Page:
Tom Ross

Tom Ross

Tom Ross: Deciphering the Steamboat Springs election vote


Tom Ross

Tom Ross' column appears in Steamboat Today. Contact him at 970-871-4205 or

Find more columns by Tom here.

— Tuesday’s election results proved once and for all that I am the world’s worst at predicting political outcomes. And I have a college degree in political science.

No matter what your educational background, if you are like me, you’ve probably spent the past few days sifting through election returns trying to understand the meaning behind the city and county electorates’ vote to reject a ban on medical marijuana dispensaries by a significant margin.

More than 54 percent of county voters rejected Referendum 1A, and voters in Steamboat Springs and Oak Creek (Referendums 2C and 2E, respectively) rejected similar bans in their communities by 60 percent. Yampa voters favored Referendum 2A, banning dispensaries by a total vote of 92-50.

Some will look in the rearview mirror and say that had the Routt County measure not been plugged into the same election cycle as the Steamboat referendum, it would have been approved. It’s true that 1,832 county voters outside Steamboat voted in favor of the ban and 1,717 opposed it — a surprisingly narrow (to me) margin.

But the political calculus obviously is not as simple as subtracting Steamboat precincts from the Routt County vote. First, everyone who lives in Steamboat also lives in the county. And realistically, at least a percentage of Steamboat voters on both sides

of the question would have been motivated to turn out the vote on the county measure, even without a city referendum on the ballot.

It’s easy to pronounce that “the people have spoken.” But what really were they saying?

We all can agree that several thousand voters who do not hold medical marijuana cards opposed the ban.

Perhaps they were thinking:

■ The prevailing marijuana laws are the 2011 equivalent of prohibition.

■ It was unfair of the city to create an environment that encouraged entrepreneurs to invest in marijuana-based businesses, only to put a question before the voters that would have pulled the rug out from under them.

■ Our society is hypocritical in the way it allows children to watch beer commercials during NFL football games but demonizes an herbal remedy.

■ If only out-of-state residents were eligible for medical marijuana cards in Colorado, we could build a substantial marijuana-driven tourism industry right here in Ski Town USA.

■ Our school district needs the revenue that medical marijuana generates for the half-cent sales tax the city collects for the Steamboat Springs Education Fund.

I don’t have the answers to these provocative questions. But I do have a slam-dunk recommendation for school district and city officials.

The Steamboat Springs School Board faces a dilemma about whether to continue funding its share of the cost of placing a Steamboat police officer in the high school in the role of community resource officer. Considering that the half-cent of sales tax for education applies to marijuana sales, would it be appropriate for the Education Fund Board to offer the School Board the gift of an amount equivalent to marijuana tax receipts to help fund the school resource officer?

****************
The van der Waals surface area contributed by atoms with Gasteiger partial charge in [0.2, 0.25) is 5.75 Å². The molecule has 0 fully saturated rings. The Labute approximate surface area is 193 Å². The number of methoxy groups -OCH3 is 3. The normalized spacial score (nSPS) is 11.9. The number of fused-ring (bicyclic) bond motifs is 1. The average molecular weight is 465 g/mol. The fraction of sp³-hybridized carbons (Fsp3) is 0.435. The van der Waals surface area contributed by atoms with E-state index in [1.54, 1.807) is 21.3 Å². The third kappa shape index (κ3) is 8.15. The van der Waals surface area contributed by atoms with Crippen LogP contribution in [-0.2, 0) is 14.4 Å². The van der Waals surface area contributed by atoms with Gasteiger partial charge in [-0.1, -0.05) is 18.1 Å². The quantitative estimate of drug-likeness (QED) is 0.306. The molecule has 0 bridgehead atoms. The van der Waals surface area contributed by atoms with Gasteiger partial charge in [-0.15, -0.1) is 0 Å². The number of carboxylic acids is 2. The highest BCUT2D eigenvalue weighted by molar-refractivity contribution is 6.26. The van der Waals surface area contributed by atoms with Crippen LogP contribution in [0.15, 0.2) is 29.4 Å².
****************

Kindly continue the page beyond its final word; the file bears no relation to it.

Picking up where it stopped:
I doubt that medical marijuana sales generate enough tax revenues to fund half of the salary for that position. But at the least, it would solve a moral dilemma.

Similarly, the city could break out the equivalent of sales tax revenues generated by medical marijuana and fund a drug education program for youths through Grand Futures Prevention Coalition.

There’s one thing I’m fairly confident of: The thousands who voted against the ban weren’t saying that they are indifferent to the social ills children and adolescents can be exposed to through experimentation with drugs and alcohol.

And just in case you were wondering, yes, I inadvertently inhaled some funny-smelling smoke during the free Grace Potter concert at Howelsen Hill last summer. It was difficult to avoid, but I’m fairly certain that I did not cop a buzz.


Scott Wedel 5 years, 6 months ago

Tom Ross, There have been plenty of polls asking people about their opinions on various aspects of mj and there is no need for you to speculate as you did.

First, the baby boomers and younger who have seen mj used by people for years do not consider mj to be that dangerous of a drug. That acceptance of mj not being that harmful is significantly higher among those with college degrees.

The polls show that among those that approve of mmj or legalization that they do not believe mj is that harmful (ie. that it is less harmful than alcohol or tobacco) and do not accept the claim that mj is a gateway drug any more than alcohol or tobacco are gateway drugs.

And while no one is indifferent to the social ills of drugs or alcohol, it makes no sense to use tax revenues attributable to mmj for substance abuse programs while using revenues attributable to alcohol sales for general city government uses.


steamboatsprings 5 years, 6 months ago

Just smoke your brain way Scott, Tom has some thoughtful comments but you "just know" the truth despite the facts


captnse 5 years, 6 months ago

Tom, well writen story as usual. thanks. We are so lucky to live in Stmbt. Sp.. we are lucky that as we age we can use a drug of pleasure To ease our pain and suffering. Many states still spend law enforcement time and money to prosecute people for the victumless crime of posessing GOD's herbal gift. States will take away your home and car and throw you in jail just for posessing The flower of just one plant.What was accomplished by incarcerating citizens for marijuana use?I just hope our city and cops realize MMJ is a tax source. The bill of rights guarantees fredom to make personal choices. Police are to serve And protect our city. Not harassing sick adults for victumless crimes. ( hopefully old cop mentality)I & we can now respect our police force. No longer in fear of jail detension for posessing a herbal medical remedy.